ORIGINS: UNIVERSE, LIFE, HUMANKIND, AND DARWIN

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ORIGINS: UNIVERSE, LIFE, HUMANKIND, AND DARWIN

We debate origins of the Universe, life, Earth, humans, religion, atheism, using common sense, evolution, cosmology, geology, archaeology, and other sciences, to repel biblical creationism and other religious beliefs.

Location: Oxford University, England
Members: 4136
Latest Activity: 9 hours ago

The portrait is Charles Darwin, age 31, in 1840

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Discussion Forum

Ebola Spreads to U.S.

Started by John Jubinsky. Last reply by Larry 10 hours ago. 1 Reply

Limb Regeneration Ability

Started by Patricia. Last reply by The Flying Atheist on Sunday. 1 Reply

Scientific Adam and Eve

Started by Rick Springfield. Last reply by James M. Martin on Friday. 26 Replies

Leader of the Church of England doubts the existence of god

Started by Dr. Terence Meaden. Last reply by Joan Denoo on Thursday. 35 Replies

Nazca Lines Found in Kazakhstan

Started by John Jubinsky. Last reply by Joan Denoo Sep 25. 4 Replies

A huge tragedy in our past

Started by Luara. Last reply by HPhan Sep 23. 7 Replies

Preying on our humanity

Started by Ruth Anthony-Gardner. Last reply by Grinning Cat Sep 22. 3 Replies

New Mapping of Stonehenge

Started by Patricia. Last reply by Joan Denoo Sep 11. 1 Reply

Thigh Bone on Mars?

Started by John Jubinsky. Last reply by John Jubinsky Sep 11. 24 Replies

Where in the Universe is our Milky Way Galaxy?

Started by Dr. Terence Meaden. Last reply by Madhukar Kulkarni Sep 11. 3 Replies

DNA testing gives more history of paleo-Eskimos

Started by Sentient Biped. Last reply by Joan Denoo Aug 31. 1 Reply

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Comment by Chad Kreutzer on September 14, 2013 at 6:42pm
Dorian, be careful attributing intent where no exists: Evolution happens in populations, not individuals. In the examples you cite, it is not the individual organisms "choosing to change" it is simply that of the large population, the ones who survived already had the mutation necessary to enable them to survive. Those ones reproduced and passed on that trait to their offspring.

As to free will, Shaun, on a level metaphorically similar to Dorian's example of our "moving 350+ miles per second in seven different directions," free will is an illusion. But on a middle world human scale that is just a pointless sophistry. As far as I am concerned, I am sitting at my desk at work, not moving aside from to type this comment. And as far as I am concerned, I freely chose to write this comment. Sure, in theory we could trace back antecedent after antecedent to show that I didn't chose to make this comment but was rather compelled by layers of cause, but that, although it might be true, is silly, sophomoric, and pointless.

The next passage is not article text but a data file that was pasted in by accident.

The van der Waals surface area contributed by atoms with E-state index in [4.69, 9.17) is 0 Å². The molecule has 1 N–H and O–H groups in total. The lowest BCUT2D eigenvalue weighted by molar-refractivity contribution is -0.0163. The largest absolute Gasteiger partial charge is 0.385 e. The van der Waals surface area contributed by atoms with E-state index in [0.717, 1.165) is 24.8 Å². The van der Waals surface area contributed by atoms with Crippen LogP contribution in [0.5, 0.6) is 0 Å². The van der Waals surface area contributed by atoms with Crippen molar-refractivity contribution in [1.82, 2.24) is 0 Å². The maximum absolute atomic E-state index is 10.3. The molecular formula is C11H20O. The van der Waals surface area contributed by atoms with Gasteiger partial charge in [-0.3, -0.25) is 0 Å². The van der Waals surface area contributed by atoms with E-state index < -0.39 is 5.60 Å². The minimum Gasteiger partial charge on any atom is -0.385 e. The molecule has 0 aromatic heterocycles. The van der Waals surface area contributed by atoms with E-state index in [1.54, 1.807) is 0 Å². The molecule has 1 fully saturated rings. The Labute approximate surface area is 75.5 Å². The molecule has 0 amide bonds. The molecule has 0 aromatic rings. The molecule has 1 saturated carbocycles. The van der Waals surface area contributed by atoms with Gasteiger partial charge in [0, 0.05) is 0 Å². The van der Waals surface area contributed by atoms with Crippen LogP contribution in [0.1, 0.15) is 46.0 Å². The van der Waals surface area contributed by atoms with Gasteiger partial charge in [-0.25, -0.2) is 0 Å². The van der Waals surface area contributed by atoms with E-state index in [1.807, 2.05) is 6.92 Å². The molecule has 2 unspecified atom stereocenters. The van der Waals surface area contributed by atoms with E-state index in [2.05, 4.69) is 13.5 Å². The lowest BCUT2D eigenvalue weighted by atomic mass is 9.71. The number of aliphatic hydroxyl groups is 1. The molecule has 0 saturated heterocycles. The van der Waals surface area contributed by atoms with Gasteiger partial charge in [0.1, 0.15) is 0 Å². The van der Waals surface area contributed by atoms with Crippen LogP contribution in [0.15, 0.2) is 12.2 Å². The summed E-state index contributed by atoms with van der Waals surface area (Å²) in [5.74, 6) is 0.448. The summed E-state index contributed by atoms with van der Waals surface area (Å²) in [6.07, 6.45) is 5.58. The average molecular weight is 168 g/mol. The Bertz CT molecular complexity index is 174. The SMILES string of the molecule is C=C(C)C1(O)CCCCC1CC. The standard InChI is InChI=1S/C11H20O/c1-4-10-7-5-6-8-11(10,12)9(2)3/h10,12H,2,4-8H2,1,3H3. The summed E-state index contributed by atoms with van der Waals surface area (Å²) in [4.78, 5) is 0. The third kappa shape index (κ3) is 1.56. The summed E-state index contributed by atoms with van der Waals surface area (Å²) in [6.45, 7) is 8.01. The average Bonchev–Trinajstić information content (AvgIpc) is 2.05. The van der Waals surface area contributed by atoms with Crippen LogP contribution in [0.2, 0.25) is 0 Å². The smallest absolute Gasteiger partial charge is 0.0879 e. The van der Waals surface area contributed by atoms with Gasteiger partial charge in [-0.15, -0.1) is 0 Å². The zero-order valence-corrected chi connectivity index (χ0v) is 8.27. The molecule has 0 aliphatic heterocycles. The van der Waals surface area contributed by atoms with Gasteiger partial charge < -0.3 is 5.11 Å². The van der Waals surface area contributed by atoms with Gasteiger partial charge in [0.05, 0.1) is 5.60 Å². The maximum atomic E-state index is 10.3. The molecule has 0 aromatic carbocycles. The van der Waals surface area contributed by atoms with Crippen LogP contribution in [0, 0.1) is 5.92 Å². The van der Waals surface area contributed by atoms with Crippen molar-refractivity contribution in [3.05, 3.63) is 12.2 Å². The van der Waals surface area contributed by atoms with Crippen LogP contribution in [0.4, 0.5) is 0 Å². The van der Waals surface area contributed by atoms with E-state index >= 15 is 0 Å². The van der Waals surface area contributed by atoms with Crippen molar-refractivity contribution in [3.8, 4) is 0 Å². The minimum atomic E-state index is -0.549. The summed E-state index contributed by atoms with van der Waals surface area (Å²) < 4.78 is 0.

Comment by Dorian Moises Mattar on September 14, 2013 at 6:11pm

Shaun logic doesn't always correlate with reality.

Back in the 1600s it was unimaginable to conceive that we are moving at 350+ miles per second in 7 different directions, but we are.  And we are doing that without anyone feeling any motion sickness or anything flying around the house.

But more interesting is your comment that creatures do not live long enough to direct their own evolution.  I'm not sure where you are drawing this conclusion from, but it couldn't be further from the observed facts.

Just think about the HIV virus, it constantly mutates to it's advantage.  Even as the immune system kills it off.  It actually hides and mutates again and again.

Bacteria becomes immune to drugs even as most of them die from such drug.  The very few remaining bugs mutate to become immune to the drug.

There is no controversy in Evolution, only missing pieces to the puzzle.   Evolution is a fact, but the theory that explains it, is incomplete.

Comment by Shaun Johnston on September 14, 2013 at 5:54pm

I am not a theist, but l am driven by logic to accept that in a world that contains creatures with consciousness and free will, consciousness and free will cannot be defined as absent from how they evolved.  Judging from your answers, though, my opinion is controversial, confirming that-- unless you deny any validity to my logic--there can be controversy in evolution.  I am of the opinion that  individual creatures do not live long enough to direct their own evolution, but some agency at the level of the species or the order or the kingdom might. Can logic rule out such a possibility ?